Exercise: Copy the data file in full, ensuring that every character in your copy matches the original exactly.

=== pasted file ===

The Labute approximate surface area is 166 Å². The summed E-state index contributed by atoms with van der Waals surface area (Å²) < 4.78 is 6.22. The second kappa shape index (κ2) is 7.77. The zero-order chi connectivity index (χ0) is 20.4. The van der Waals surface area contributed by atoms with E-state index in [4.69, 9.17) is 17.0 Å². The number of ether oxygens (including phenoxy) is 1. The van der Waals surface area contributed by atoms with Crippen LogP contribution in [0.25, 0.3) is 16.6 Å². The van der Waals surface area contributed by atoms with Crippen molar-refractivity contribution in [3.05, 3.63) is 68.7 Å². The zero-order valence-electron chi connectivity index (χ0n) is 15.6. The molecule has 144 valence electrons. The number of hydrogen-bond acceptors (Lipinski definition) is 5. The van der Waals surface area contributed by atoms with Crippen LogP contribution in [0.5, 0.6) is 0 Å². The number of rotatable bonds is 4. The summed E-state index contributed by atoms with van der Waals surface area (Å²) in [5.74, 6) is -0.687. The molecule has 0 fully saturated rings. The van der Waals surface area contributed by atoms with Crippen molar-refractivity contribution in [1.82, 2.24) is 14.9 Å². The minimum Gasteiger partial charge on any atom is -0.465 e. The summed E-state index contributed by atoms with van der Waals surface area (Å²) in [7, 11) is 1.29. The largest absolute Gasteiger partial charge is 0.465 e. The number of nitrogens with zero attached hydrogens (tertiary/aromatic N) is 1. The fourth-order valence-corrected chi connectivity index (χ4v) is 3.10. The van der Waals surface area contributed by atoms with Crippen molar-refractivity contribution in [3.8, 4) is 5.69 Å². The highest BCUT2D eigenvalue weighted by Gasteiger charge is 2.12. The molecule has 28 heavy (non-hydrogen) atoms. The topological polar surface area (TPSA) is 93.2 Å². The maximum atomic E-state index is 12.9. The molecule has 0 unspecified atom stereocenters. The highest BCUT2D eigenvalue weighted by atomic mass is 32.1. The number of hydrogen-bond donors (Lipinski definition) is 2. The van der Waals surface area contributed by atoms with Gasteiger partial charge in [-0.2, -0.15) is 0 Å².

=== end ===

The Labute approximate surface area is 166 Å². The summed E-state index contributed by atoms with van der Waals surface area (Å²) < 4.78 is 6.22. The second kappa shape index (κ2) is 7.77. The zero-order chi connectivity index (χ0) is 20.4. The van der Waals surface area contributed by atoms with E-state index in [4.69, 9.17) is 17.0 Å². The number of ether oxygens (including phenoxy) is 1. The van der Waals surface area contributed by atoms with Crippen LogP contribution in [0.25, 0.3) is 16.6 Å². The van der Waals surface area contributed by atoms with Crippen molar-refractivity contribution in [3.05, 3.63) is 68.7 Å². The zero-order valence-electron chi connectivity index (χ0n) is 15.6. The molecule has 144 valence electrons. The number of hydrogen-bond acceptors (Lipinski definition) is 5. The van der Waals surface area contributed by atoms with Crippen LogP contribution in [0.5, 0.6) is 0 Å². The number of rotatable bonds is 4. The summed E-state index contributed by atoms with van der Waals surface area (Å²) in [5.74, 6) is -0.687. The molecule has 0 fully saturated rings. The van der Waals surface area contributed by atoms with Crippen molar-refractivity contribution in [1.82, 2.24) is 14.9 Å². The minimum Gasteiger partial charge on any atom is -0.465 e. The summed E-state index contributed by atoms with van der Waals surface area (Å²) in [7, 11) is 1.29. The largest absolute Gasteiger partial charge is 0.465 e. The number of nitrogens with zero attached hydrogens (tertiary/aromatic N) is 1. The fourth-order valence-corrected chi connectivity index (χ4v) is 3.10. The van der Waals surface area contributed by atoms with Crippen molar-refractivity contribution in [3.8, 4) is 5.69 Å². The highest BCUT2D eigenvalue weighted by Gasteiger charge is 2.12. The molecule has 28 heavy (non-hydrogen) atoms. The topological polar surface area (TPSA) is 93.2 Å². The maximum atomic E-state index is 12.9. The molecule has 0 unspecified atom stereocenters. The highest BCUT2D eigenvalue weighted by atomic mass is 32.1. The number of hydrogen-bond donors (Lipinski definition) is 2. The van der Waals surface area contributed by atoms with Gasteiger partial charge in [-0.2, -0.15) is 0 Å².